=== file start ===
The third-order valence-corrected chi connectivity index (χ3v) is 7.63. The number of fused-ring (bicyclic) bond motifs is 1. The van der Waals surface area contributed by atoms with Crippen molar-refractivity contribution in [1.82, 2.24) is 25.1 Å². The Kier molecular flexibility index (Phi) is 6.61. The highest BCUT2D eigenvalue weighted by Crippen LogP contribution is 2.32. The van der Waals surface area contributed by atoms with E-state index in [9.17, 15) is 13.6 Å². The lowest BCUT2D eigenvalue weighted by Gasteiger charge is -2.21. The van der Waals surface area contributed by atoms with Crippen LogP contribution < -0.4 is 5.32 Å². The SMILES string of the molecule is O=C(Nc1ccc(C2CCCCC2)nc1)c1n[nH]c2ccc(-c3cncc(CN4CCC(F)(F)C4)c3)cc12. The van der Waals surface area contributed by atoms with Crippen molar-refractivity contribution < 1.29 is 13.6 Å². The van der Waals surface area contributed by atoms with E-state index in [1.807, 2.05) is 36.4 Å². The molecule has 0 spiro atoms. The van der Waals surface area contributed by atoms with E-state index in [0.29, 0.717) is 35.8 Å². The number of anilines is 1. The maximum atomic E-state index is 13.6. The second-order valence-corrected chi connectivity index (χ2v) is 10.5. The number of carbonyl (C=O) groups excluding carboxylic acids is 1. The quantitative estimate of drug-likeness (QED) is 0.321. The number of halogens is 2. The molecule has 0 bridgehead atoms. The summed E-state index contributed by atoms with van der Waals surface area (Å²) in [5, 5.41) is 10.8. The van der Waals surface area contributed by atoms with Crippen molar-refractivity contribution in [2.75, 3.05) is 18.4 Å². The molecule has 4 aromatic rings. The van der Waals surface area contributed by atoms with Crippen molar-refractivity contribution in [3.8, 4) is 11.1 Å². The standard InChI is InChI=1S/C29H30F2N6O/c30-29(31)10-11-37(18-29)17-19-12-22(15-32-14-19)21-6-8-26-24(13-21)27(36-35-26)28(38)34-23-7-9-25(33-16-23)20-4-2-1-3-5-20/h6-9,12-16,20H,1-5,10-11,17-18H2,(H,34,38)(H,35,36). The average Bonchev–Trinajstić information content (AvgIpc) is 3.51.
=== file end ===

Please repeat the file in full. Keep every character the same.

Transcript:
The third-order valence-corrected chi connectivity index (χ3v) is 7.63. The number of fused-ring (bicyclic) bond motifs is 1. The van der Waals surface area contributed by atoms with Crippen molar-refractivity contribution in [1.82, 2.24) is 25.1 Å². The Kier molecular flexibility index (Phi) is 6.61. The highest BCUT2D eigenvalue weighted by Crippen LogP contribution is 2.32. The van der Waals surface area contributed by atoms with E-state index in [9.17, 15) is 13.6 Å². The lowest BCUT2D eigenvalue weighted by Gasteiger charge is -2.21. The van der Waals surface area contributed by atoms with Crippen LogP contribution < -0.4 is 5.32 Å². The SMILES string of the molecule is O=C(Nc1ccc(C2CCCCC2)nc1)c1n[nH]c2ccc(-c3cncc(CN4CCC(F)(F)C4)c3)cc12. The van der Waals surface area contributed by atoms with Crippen molar-refractivity contribution < 1.29 is 13.6 Å². The van der Waals surface area contributed by atoms with E-state index in [1.807, 2.05) is 36.4 Å². The molecule has 0 spiro atoms. The van der Waals surface area contributed by atoms with E-state index in [0.29, 0.717) is 35.8 Å². The number of anilines is 1. The maximum atomic E-state index is 13.6. The second-order valence-corrected chi connectivity index (χ2v) is 10.5. The number of carbonyl (C=O) groups excluding carboxylic acids is 1. The quantitative estimate of drug-likeness (QED) is 0.321. The number of halogens is 2. The molecule has 0 bridgehead atoms. The summed E-state index contributed by atoms with van der Waals surface area (Å²) in [5, 5.41) is 10.8. The van der Waals surface area contributed by atoms with Crippen molar-refractivity contribution in [2.75, 3.05) is 18.4 Å². The molecule has 4 aromatic rings. The van der Waals surface area contributed by atoms with Crippen molar-refractivity contribution in [3.8, 4) is 11.1 Å². The standard InChI is InChI=1S/C29H30F2N6O/c30-29(31)10-11-37(18-29)17-19-12-22(15-32-14-19)21-6-8-26-24(13-21)27(36-35-26)28(38)34-23-7-9-25(33-16-23)20-4-2-1-3-5-20/h6-9,12-16,20H,1-5,10-11,17-18H2,(H,34,38)(H,35,36). The average Bonchev–Trinajstić information content (AvgIpc) is 3.51.